We're hearing an incredible number of new singer/songwriters lately whose music recalls classic FM soul/pop radio artists from the 1970s and 1980s. Canada's Peter Elkas has been making music for quite some time now...originally with the band Local Rabbits (who received a great deal of of praise before disbanding)...and now with his solo career. Repeat Offender is Peter's first attempt at recording his band himself. The results...are indeed impressive. The tracks on this album have a great deal of commercial appeal. They're smart, they're slick, and they have that peculiar quality that makes most listeners want to hear them over and over and over again. Elkas has a super smooth velvety voice that is the perfect central focal point for his tunes. Soulful, direct, and instantly hummable...this is the kind of music that could equally appeal to kids as well as their parents. Nifty cuts include "Anticipation," "The Blue of You," "Repeat Offender," and "Cool Thing To Do."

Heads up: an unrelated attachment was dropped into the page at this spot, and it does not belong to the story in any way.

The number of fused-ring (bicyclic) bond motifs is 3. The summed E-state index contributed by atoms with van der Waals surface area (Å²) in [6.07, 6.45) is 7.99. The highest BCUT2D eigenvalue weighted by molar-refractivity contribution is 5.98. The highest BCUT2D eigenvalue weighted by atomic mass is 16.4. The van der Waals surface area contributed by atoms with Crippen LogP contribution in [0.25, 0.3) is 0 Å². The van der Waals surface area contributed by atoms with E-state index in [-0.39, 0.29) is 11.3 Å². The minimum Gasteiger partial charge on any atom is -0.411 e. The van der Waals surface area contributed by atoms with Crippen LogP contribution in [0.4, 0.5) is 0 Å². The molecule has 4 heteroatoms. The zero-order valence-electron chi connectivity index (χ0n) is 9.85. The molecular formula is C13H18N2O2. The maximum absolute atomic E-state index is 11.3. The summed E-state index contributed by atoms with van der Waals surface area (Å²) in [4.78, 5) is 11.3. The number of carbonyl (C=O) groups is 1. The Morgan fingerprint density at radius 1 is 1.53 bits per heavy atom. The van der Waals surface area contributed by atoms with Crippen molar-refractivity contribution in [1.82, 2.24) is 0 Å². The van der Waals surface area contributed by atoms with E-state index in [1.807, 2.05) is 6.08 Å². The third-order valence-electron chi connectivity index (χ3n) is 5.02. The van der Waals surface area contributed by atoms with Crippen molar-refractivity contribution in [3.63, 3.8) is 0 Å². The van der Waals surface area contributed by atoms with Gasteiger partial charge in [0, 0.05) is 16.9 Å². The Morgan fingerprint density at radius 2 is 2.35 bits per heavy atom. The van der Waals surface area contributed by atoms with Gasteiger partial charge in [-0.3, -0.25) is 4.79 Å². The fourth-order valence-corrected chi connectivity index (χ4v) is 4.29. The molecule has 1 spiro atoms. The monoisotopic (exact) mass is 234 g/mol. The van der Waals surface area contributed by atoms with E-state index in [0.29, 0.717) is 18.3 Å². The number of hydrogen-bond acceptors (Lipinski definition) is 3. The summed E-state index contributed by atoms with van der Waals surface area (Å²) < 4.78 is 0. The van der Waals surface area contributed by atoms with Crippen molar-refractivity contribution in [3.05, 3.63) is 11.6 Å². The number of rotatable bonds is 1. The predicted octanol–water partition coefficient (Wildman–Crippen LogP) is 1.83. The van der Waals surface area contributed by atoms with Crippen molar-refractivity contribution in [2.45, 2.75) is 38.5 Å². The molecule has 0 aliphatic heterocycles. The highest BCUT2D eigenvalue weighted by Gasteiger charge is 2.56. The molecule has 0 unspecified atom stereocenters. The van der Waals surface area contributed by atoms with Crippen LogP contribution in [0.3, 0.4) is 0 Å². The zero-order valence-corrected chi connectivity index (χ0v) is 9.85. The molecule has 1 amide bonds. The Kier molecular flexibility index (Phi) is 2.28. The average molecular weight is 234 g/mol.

All hail the
Phony Friend Network.
Let's all compete to see
Who can accumulate the most
Fairport Convention with Sandy
Denny - Ebbets Field 1974 (CD, It's About Music, Folk/pop)
The fine folks at It's About Music are reissuing and unearthing some rather remarkable music from the past...and this one will no doubt capture the attention of many. This is a live concert of Fairport Convention and Sandy Denny performing together way back in 1974 at Ebbets Field in Denver, Colorado (!). Remarkable stuff here that has held up amazingly well over time. The disc contains close to 70 minutes worth of music as the artists present eleven tracks. A word of warning. Although this music has been remastered, there were obviously some limitations in terms of sound quality. As a result, we would probably only recommend this disc to serious Fairport Convention / Sandy Denny fans. Other folks may not be able to appreciate the nuances of this live recording. We've been big fans of both artists since way back when...so we couldn't help but find this one to be an incredibly interesting spin...